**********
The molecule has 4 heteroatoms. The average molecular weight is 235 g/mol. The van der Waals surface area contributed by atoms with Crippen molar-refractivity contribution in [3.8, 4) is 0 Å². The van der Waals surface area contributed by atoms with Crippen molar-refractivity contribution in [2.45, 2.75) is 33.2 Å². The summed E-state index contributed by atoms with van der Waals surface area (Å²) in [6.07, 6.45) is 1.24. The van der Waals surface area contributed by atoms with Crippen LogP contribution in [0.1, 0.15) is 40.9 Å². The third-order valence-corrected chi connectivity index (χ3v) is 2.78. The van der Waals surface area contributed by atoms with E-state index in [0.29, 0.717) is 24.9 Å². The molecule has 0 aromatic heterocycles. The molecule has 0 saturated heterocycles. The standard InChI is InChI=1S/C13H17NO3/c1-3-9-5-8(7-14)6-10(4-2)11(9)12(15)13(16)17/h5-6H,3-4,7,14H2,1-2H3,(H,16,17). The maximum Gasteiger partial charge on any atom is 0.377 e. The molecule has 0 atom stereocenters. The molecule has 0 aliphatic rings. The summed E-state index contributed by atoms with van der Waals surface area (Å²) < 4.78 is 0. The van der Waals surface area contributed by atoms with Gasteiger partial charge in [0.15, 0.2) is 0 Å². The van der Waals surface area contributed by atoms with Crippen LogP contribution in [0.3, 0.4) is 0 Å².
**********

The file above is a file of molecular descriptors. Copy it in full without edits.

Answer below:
The molecule has 4 heteroatoms. The average molecular weight is 235 g/mol. The van der Waals surface area contributed by atoms with Crippen molar-refractivity contribution in [3.8, 4) is 0 Å². The van der Waals surface area contributed by atoms with Crippen molar-refractivity contribution in [2.45, 2.75) is 33.2 Å². The summed E-state index contributed by atoms with van der Waals surface area (Å²) in [6.07, 6.45) is 1.24. The van der Waals surface area contributed by atoms with Crippen LogP contribution in [0.1, 0.15) is 40.9 Å². The third-order valence-corrected chi connectivity index (χ3v) is 2.78. The van der Waals surface area contributed by atoms with E-state index in [0.29, 0.717) is 24.9 Å². The molecule has 0 aromatic heterocycles. The molecule has 0 saturated heterocycles. The standard InChI is InChI=1S/C13H17NO3/c1-3-9-5-8(7-14)6-10(4-2)11(9)12(15)13(16)17/h5-6H,3-4,7,14H2,1-2H3,(H,16,17). The maximum Gasteiger partial charge on any atom is 0.377 e. The molecule has 0 atom stereocenters. The molecule has 0 aliphatic rings. The summed E-state index contributed by atoms with van der Waals surface area (Å²) < 4.78 is 0. The van der Waals surface area contributed by atoms with Gasteiger partial charge in [0.15, 0.2) is 0 Å². The van der Waals surface area contributed by atoms with Crippen LogP contribution in [0.3, 0.4) is 0 Å².